Tuesday morning’s bombing by Egyptian gunships of jihadi positions in the northeastern Sinai (town of Sheikh Zuweyid), which reportedly killed dozens, was only the latest in what is becoming a long line of aggressive steps taken by the Egyptian army against the terror groups in the peninsula. Far from the focus of world attention (which is largely devoted to Syria and the Palestinians), out of sight of B’Tselem and the rest of the human rights organizations, the army of Abdel-Fattah el-Sissi is putting heavy pressure on the terror groups there that identify with al-Qaeda.
According to an Egyptian security source, the Egyptian military establishment is well aware of the high price the country will pay in lives as it battles the Jihadists. “But you can be sure of one thing,” the source said. “We will not end this war until we clean out the area. We will not give in to terror.” These words, heard so often in the past on the Israeli side of the border, underline the common interest between Cairo and Jerusalem these days.
The source also confirmed that Egypt intends to set up a “security zone,” empty of homes and residents, in the densely populated residential border area between Gaza and Sinai, in order to clamp down, once and for all, on the smuggling tunnels. He claimed that this would be done in coordination with representatives of the local population. The authorities have reached an agreement with the heads of tribes living in the area, he said, whereby new homes would be built elsewhere in the Sinai for those who voluntarily evacuate.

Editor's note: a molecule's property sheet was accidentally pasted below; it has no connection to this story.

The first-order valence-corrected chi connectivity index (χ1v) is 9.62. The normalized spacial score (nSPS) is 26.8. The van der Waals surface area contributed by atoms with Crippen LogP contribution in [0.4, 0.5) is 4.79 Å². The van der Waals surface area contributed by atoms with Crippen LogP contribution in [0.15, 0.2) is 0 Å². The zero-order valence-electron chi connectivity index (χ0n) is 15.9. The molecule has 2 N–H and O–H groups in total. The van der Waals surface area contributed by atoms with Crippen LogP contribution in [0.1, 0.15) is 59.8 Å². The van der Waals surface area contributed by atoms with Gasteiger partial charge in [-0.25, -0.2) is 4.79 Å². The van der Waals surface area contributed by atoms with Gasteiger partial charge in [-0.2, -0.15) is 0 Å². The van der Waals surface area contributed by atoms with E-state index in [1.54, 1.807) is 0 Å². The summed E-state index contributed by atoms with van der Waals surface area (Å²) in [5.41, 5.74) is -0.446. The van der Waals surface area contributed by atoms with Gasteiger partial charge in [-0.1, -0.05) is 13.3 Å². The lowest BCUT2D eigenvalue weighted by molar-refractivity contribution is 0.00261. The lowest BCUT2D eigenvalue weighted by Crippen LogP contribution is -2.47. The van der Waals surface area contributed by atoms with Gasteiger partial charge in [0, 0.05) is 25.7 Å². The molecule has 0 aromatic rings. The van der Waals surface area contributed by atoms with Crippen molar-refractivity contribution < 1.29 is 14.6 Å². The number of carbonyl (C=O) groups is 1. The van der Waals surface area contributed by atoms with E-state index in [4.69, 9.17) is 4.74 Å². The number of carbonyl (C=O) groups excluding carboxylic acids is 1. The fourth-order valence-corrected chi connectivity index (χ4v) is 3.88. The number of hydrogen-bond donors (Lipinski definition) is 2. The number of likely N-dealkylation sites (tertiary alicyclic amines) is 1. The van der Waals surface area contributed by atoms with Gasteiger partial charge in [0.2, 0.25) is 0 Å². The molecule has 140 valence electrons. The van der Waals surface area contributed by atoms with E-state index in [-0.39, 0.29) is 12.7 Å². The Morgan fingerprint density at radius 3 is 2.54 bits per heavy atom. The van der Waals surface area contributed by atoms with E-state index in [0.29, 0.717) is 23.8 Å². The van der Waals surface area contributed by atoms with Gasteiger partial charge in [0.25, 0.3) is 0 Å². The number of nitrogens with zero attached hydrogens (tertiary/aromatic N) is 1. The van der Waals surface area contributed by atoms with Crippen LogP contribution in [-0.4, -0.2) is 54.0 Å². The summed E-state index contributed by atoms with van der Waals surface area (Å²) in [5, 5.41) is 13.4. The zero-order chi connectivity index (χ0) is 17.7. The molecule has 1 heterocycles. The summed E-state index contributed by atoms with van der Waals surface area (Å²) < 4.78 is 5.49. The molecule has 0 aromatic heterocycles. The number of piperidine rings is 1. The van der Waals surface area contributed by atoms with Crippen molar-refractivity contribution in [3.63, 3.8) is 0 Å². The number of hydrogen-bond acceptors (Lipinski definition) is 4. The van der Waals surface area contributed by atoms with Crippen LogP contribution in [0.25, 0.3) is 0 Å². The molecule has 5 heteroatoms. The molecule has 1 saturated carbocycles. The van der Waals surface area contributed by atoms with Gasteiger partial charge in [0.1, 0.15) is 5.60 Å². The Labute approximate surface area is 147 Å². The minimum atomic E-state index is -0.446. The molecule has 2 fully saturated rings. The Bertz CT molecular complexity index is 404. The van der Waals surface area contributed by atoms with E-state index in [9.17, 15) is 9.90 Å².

The plan is to demolish all buildings in a 500-meter-deep strip along the border, which would make it much harder to dig tunnels between the peninsula and Gaza; the tunnelers would have a lot further to dig.
Israel contemplated similar initiatives in the past, in the days when the IDF controlled the Gaza-Sinai border area. But it never acted, because of a well-grounded fear of the outraged international response.
To date, the Egyptians have destroyed 10 houses in the Sarsouriya area of Egyptian Rafah, and the intention is to broaden their activities to the area facing Gaza’s Brazil refugee camp. That is the most problematic point for the Egyptians, and it’s where most of the remaining tunnels are located. Since the ouster of president Mohammed Morsi in July, the Egyptian army has managed to shut down about 80 percent of the tunnels there. Only a few dozen are still active.
The tunnels have become a strategic target for the Egyptian army because most of the jihadi terror organizations active in Sinai get their weapons via the Gaza tunnels, and cross through them into the Strip for military training. Activists have been using the tunnels at will to move from the Sinai to Gaza and back again.
One of the terror groups active in the peninsula is Jaish al-Islam, the Army of Islam, headed by Mumtaz Durmash, who is known for his good connections with the Hamas leadership. His group has supplied most of the weapons and training to the rest of the armed militias in the Sinai.
Elsewhere in the peninsula, the Egyptian source said, the army has made several significant achievements in recent days, including capturing one of the heads of the Jihadist groups, the al-Qaeda-linked Adel Mohammed Ibrahim (Adel Habirah). Ibrahim, according to Egyptian reports, was responsible for last month’s terror attack in Sinai in which 25 Egyptian policemen, in civilian clothes, were executed. Two other suspects in the attack were arrested: Adel Hussein and Muhamed Fuazi.
The Egyptian security apparatus has also got its hands on most of the leaders of the Muslim Brotherhood. Only a handful of senior figures have managed to avoid arrest. Among them is Mahmoud Izzat, considered the likely successor to Muhammed Badie as leader of the Brotherhood, and Issam al-Aryan.